The Problem of
From the beginning of the twentieth century, we have witnessed a vast proliferation in the number of government records kept about individuals as well as a significant increase in public access to these records. These trends together have created a problematic state of affairs—a system where the government extracts personal information from the populace and places it in the public domain, where it is hoarded by private-sector corporations that assemble dossiers on almost every American citizen.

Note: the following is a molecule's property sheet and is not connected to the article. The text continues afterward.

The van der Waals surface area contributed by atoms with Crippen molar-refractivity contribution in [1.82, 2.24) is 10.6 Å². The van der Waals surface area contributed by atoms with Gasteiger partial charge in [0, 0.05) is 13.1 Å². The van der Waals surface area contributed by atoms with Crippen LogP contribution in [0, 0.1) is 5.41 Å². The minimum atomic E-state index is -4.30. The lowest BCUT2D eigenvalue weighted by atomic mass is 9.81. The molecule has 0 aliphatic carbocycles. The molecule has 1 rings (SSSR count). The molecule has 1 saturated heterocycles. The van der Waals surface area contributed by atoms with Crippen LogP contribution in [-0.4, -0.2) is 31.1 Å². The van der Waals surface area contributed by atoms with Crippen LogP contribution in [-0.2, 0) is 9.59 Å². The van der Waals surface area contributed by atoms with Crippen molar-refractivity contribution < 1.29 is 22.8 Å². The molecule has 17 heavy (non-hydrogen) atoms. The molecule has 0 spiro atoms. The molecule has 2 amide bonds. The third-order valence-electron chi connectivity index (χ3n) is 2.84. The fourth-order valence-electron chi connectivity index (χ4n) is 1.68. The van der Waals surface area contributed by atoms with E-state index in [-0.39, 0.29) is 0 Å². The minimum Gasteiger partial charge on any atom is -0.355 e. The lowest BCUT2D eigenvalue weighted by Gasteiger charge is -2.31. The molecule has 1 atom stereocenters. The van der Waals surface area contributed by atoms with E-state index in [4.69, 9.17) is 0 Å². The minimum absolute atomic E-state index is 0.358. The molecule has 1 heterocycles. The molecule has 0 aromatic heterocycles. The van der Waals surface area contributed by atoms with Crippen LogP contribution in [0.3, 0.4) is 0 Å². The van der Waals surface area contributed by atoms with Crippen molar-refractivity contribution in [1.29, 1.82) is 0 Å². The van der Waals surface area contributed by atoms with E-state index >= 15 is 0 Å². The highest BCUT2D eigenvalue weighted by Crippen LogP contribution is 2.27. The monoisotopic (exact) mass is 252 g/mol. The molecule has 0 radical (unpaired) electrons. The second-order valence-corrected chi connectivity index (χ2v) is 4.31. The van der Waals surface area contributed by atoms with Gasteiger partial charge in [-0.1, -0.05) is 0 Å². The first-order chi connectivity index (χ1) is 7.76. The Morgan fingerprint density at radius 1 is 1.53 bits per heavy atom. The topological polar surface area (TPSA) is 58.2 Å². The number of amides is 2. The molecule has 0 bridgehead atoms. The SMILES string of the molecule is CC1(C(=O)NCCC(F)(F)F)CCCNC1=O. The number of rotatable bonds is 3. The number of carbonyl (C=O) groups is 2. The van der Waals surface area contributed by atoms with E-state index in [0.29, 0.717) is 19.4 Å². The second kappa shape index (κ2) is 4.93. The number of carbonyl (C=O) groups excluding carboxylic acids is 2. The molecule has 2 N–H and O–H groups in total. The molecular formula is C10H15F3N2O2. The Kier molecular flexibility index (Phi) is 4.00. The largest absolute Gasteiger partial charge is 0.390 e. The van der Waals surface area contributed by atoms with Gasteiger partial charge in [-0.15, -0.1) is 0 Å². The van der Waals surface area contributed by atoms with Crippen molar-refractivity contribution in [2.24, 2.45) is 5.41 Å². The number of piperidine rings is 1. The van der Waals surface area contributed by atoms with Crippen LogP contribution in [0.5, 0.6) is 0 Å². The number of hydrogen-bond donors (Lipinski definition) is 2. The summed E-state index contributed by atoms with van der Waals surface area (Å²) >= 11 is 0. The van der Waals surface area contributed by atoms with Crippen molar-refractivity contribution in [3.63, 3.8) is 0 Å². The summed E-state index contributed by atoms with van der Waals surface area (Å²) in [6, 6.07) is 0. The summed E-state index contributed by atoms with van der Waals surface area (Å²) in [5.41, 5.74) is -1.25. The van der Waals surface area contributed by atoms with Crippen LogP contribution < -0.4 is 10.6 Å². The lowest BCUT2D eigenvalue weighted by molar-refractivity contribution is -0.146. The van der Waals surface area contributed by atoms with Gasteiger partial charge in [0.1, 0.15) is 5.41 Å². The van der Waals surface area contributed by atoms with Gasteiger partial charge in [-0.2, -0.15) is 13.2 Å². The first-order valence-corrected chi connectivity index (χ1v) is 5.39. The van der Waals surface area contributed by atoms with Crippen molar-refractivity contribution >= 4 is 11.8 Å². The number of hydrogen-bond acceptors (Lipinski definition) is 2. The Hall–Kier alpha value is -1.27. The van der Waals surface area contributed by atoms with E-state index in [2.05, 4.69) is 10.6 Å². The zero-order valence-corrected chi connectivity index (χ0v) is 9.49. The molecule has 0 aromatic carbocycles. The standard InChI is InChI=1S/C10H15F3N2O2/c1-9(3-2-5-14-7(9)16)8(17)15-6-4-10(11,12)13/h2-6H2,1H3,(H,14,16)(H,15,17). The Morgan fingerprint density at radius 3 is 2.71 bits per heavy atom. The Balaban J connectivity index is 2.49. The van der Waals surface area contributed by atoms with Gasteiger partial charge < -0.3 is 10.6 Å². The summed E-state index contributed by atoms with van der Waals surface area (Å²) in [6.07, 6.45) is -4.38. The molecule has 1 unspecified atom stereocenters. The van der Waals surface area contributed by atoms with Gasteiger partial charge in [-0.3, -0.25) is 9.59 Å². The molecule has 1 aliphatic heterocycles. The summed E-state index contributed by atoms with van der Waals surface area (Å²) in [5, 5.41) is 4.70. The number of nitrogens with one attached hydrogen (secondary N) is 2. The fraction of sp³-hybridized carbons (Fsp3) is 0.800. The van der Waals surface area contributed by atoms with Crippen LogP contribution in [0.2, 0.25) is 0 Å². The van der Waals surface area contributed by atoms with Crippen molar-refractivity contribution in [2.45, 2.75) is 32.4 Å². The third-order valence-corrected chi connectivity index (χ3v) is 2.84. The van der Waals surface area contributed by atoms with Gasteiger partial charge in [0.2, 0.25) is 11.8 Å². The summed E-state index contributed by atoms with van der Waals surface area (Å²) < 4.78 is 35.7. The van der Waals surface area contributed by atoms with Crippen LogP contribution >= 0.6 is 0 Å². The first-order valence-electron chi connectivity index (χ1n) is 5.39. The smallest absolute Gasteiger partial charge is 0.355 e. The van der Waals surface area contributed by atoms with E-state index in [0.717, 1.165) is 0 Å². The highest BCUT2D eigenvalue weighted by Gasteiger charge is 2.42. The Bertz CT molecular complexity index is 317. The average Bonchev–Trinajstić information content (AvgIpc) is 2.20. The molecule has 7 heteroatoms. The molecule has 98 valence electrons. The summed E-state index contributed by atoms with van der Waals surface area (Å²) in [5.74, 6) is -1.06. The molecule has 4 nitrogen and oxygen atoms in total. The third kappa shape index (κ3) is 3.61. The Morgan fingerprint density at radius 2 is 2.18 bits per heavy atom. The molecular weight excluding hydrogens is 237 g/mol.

Today, federal, state, and local government entities maintain a smorgasbord of public records.1 State public records cover one's life from birth to death. Birth records can contain one's name, date of birth, place of birth, full names and ages of one's parents, and mother's maiden name.2 In particular, mother's maiden names are important because many companies use them as passwords to access more sensitive data. Shortly after birth, the federal government stamps an